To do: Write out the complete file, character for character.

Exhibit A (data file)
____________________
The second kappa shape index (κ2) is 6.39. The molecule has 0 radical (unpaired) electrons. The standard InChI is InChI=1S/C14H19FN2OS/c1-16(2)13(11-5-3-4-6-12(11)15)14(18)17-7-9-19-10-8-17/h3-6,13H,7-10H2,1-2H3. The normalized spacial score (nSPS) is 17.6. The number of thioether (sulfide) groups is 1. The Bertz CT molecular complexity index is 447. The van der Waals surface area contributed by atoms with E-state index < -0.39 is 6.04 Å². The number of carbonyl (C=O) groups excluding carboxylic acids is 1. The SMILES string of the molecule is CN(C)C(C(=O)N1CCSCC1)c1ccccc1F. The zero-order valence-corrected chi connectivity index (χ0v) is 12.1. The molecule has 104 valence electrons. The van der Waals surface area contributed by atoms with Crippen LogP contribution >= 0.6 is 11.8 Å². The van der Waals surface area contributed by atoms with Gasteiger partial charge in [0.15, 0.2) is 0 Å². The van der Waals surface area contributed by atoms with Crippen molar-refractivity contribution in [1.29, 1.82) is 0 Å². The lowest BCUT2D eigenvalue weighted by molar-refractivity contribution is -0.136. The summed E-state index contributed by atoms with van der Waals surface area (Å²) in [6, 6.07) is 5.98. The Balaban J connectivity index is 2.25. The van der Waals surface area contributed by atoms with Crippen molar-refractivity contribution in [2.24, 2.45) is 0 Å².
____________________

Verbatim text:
The second kappa shape index (κ2) is 6.39. The molecule has 0 radical (unpaired) electrons. The standard InChI is InChI=1S/C14H19FN2OS/c1-16(2)13(11-5-3-4-6-12(11)15)14(18)17-7-9-19-10-8-17/h3-6,13H,7-10H2,1-2H3. The normalized spacial score (nSPS) is 17.6. The number of thioether (sulfide) groups is 1. The Bertz CT molecular complexity index is 447. The van der Waals surface area contributed by atoms with E-state index < -0.39 is 6.04 Å². The number of carbonyl (C=O) groups excluding carboxylic acids is 1. The SMILES string of the molecule is CN(C)C(C(=O)N1CCSCC1)c1ccccc1F. The zero-order valence-corrected chi connectivity index (χ0v) is 12.1. The molecule has 104 valence electrons. The van der Waals surface area contributed by atoms with Crippen LogP contribution >= 0.6 is 11.8 Å². The van der Waals surface area contributed by atoms with Gasteiger partial charge in [0.15, 0.2) is 0 Å². The van der Waals surface area contributed by atoms with Crippen molar-refractivity contribution in [1.29, 1.82) is 0 Å². The lowest BCUT2D eigenvalue weighted by molar-refractivity contribution is -0.136. The summed E-state index contributed by atoms with van der Waals surface area (Å²) in [6, 6.07) is 5.98. The Balaban J connectivity index is 2.25. The van der Waals surface area contributed by atoms with Crippen molar-refractivity contribution in [2.24, 2.45) is 0 Å².